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  • noun

Words related to daguerreotype

a photograph made by an early photographic process

References in periodicals archive ?
Oh, and Walt Whitman himself is here too in this marvellously evocative book in a daguerrotype which shows him with his rebel soldier friend, Peter Doyle.
It was called the daguerrotype, and it dominated the portraiture business for the next 20 years.
In addition, since classical antiquity the visual arts in particular have contributed to transmitting literary content and the development of media since the nineteenth century (from daguerrotype to DVD and audiobooks) has further added to the spectrum of media which do so.
Though more loosely connected than the three Dantean chapters of Notre Musique, Socialisme's triptych develops many motivic or thematic through lines: the exploitation and abandonment of Africa and the end of poor, unhappy Europe; cameras, primitive to digital, daguerrotype to camcorder, and the undependable images they produce; gold (as name, watch, lucre, silence, necklace, teeth); the futility of political action and the lost ideals of the French Resistance; the wisdom of children and animals, neither of whom have any rights.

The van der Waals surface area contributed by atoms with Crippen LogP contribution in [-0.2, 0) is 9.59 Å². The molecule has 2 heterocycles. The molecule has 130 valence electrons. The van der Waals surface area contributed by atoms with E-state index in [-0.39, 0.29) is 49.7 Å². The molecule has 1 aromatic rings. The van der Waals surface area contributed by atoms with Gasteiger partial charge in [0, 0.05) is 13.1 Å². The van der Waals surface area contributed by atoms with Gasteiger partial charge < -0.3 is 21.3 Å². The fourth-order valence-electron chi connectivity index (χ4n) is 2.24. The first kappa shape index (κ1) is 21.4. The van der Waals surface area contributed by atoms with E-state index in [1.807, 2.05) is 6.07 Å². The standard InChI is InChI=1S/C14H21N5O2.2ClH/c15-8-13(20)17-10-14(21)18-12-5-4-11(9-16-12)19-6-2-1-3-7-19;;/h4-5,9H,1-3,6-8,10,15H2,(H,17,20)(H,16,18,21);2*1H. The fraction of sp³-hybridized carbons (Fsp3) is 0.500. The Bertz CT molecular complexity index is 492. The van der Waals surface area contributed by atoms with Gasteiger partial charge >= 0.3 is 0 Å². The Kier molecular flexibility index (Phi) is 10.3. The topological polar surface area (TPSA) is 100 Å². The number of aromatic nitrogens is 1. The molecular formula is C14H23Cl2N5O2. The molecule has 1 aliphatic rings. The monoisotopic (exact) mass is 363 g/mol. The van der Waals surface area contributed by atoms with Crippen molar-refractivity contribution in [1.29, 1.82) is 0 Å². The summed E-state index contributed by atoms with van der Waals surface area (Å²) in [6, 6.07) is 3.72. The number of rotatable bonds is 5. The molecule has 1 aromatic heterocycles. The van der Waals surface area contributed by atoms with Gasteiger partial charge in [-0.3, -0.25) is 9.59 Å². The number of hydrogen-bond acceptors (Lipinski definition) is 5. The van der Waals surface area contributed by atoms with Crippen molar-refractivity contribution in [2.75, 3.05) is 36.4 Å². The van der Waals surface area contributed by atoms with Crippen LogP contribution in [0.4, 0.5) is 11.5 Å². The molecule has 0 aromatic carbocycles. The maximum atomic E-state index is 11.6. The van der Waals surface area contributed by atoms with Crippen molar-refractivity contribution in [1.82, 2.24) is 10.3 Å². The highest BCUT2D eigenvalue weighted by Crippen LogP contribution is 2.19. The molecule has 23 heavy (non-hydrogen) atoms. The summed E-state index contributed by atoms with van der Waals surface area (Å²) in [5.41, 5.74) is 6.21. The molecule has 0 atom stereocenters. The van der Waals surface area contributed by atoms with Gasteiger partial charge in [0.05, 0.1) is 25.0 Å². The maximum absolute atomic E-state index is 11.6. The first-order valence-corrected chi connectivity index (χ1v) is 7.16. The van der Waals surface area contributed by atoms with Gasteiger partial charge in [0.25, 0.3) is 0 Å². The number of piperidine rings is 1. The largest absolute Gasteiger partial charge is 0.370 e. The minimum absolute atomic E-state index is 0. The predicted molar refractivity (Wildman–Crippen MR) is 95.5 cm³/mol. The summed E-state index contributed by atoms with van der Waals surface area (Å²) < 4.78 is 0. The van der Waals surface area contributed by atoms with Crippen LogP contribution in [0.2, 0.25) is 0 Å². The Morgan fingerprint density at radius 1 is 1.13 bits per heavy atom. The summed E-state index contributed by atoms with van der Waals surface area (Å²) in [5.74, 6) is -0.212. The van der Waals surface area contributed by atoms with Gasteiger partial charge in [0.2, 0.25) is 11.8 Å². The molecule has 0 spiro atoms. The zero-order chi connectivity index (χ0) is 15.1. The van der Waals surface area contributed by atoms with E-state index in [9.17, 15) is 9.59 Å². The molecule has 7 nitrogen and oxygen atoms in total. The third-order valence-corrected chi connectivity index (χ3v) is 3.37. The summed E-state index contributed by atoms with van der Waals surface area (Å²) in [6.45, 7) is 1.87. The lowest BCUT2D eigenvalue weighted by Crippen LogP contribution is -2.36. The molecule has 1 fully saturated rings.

A critic of an exhibition of daguerrotypes in Russia in 1839 wrote: "The daguerrotype is a useless means of making portraits .
At weekends and during the main school holidays from noon until 4pm there are free drop-in workshops for kids, introducing them to all sorts of movie gadgetry from daguerrotype pics to stereoscopes.
Actually, he treats only the 19th century's photography, starting with the first daguerrotype.
The Emperor and Empress also commissioned daguerrotype portraits of themselves and their daughter Isabel which are now in the Collection of Dom Pedro de Orleans Braganca.
Although the authors do not mention the fact, he provided Cole with an inventory and daguerrotypes, which must have helped convince him of the collection's worth.
The dawn of photography: French daguerrotypes, 1839-1855.
While by no means exclusive to Western art, facial representation has long been a key element of Western culture: from busts of Roman senators to daguerrotypes of 19th-century writers, Picasso's cubist ``anti-portraits'' and Andy Warhol's deer-in-the-headlights Polaroids of Hollywood stars.
Still, these gormless faces, staring from stilted daguerrotypes, reminded me of how very unlucky, he was, and prompted a strong surge of commiseration.